The closing concert of this summer’s Portland Chamber Music Festival on August 21 at the University of Southern Maine’s Abromson Center saw Boston-based virtuoso oboist Peggy Pearson in a series of unfamiliar works, even though two of the composers, Mozart and Prokofiev, are household names. The program featured Pearson’s transcription of the 16-year-old Mozart’s Divertimento in D, K. 136, originally for string quartet; the Two Rhapsodies for oboe, viola and piano by the Alsatian-born German-American Charles Martin Loeffler, and the seldom-performed Quintet in G minor, op. 39, for oboe, clarinet, violin, viola and double bass by Sergei Prokofiev.
The Mozart Divertimento is one of those mystery pieces for which no clear purpose is discernible from Mozart’s records and correspondence. In his program note, Willard Hertz suggests that Mozart wrote it in advance of a concert tour to have something to play at the drop of a hat, should a dinner party arise (pieces in the nature of divertimenti being typically used for background or between-course music on such occasions). Be all that as it may, it should surprise no one that Mozart, having in a sense thrown this music off, did not create throwaway music. It is scored rather simply, though, so that the composer could play the somewhat elaborate first violin part, and whoever else was available could fill in the rest with little difficulty. In her transcription, Pearson has done little other than to rearrange some notes to squeeze the violin’s wider range into the oboe’s compass. This works extremely well, and serves, by the oboe’s stick-out sonority, to drive home how much substance Mozart has packed into this ostensible trifle. There are, for example, passages harmonized in thirds that most composers would have left as solo lines with thump-thump chords and melodic lines that create delightfully contrasting rhythmic textures. The piece only has three short movements, of which the finale is more contrapuntal than the others. Pearson led this merry chase with her customary assurance, perfect intonation and tone, and verve, and the rest of the ensemble — violin Jennifer Elowitch, viola Marka Gustavsson, and cello Natasha Brofsky — were all in fine fettle and clearly digging it.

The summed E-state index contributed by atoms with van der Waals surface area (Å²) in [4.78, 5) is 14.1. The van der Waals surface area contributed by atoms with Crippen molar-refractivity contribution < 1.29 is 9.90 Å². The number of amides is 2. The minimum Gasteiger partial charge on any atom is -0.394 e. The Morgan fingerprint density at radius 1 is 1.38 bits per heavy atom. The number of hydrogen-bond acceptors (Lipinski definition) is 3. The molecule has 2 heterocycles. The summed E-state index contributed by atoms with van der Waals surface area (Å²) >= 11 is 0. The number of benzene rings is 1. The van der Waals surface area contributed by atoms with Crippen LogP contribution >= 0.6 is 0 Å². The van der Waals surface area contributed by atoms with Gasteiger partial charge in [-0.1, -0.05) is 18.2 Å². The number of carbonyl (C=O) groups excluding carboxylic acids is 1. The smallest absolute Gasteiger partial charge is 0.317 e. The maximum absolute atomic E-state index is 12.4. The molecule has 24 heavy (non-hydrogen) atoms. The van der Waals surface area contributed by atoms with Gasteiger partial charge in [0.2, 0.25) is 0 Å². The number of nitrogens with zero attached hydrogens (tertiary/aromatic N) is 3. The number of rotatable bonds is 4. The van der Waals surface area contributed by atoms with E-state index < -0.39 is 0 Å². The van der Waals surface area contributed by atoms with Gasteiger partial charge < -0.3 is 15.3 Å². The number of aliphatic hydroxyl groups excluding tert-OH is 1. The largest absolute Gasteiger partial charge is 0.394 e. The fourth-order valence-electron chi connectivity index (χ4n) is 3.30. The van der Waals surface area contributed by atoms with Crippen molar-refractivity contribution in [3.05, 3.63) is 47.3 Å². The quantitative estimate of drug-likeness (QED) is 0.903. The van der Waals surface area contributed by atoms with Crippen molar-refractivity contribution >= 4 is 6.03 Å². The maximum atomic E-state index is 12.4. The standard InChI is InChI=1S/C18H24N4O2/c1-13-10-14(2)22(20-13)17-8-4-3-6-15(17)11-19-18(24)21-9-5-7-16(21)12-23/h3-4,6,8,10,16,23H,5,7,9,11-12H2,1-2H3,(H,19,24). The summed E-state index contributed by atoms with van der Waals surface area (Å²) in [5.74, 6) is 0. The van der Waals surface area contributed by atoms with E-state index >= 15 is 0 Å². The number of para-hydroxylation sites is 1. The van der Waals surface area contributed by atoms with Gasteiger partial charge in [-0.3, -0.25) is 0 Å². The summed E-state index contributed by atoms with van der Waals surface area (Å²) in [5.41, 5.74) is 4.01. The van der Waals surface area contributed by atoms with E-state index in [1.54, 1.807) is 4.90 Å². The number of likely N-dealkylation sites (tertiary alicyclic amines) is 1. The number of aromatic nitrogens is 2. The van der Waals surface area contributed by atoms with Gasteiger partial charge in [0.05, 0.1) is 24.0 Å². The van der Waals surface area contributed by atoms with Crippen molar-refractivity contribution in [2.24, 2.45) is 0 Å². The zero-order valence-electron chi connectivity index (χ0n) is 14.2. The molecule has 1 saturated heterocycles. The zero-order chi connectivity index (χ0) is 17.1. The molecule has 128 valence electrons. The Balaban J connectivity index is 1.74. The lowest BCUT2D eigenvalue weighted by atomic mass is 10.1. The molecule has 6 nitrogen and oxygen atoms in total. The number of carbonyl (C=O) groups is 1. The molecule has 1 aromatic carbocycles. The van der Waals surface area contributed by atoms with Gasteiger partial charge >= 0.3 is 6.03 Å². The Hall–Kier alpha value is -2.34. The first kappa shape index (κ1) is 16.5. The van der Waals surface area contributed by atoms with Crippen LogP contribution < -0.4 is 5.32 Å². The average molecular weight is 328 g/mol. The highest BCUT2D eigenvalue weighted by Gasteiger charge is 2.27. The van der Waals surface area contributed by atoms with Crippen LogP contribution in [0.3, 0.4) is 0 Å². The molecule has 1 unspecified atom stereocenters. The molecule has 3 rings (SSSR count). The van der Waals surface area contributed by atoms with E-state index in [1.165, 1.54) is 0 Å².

The Loeffler Rhapsodies are getting to be a passion with Pearson. We heard her perform them with the Boston Chamber Music Society back in January, at which time we found them moody, elegant but rather shapeless (our comments on that performance are here). On the current occasion, however, she took pains to proclaim, in an introduction from the stage, that the music was not nearly as gloomy as the poems on which they were based. The project for these pieces was originally to set three poems by Maurice Rollinart for voice, clarinet, viola and piano. The intended clarinetist’s sudden death, however, prompted Loeffler to change the entire scope of the undertaking, by striking the vocal part, casting one of the pieces as an orchestral work (La villanelle du diable), and the other two as these rhapsodies, replacing the clarinet with oboe. The poems underlying the Rhapsodies are L’étang (The Pond) and La cornomuse (The Bagpiper), each an atmospheric invocation of dark places and eerie sights and sounds.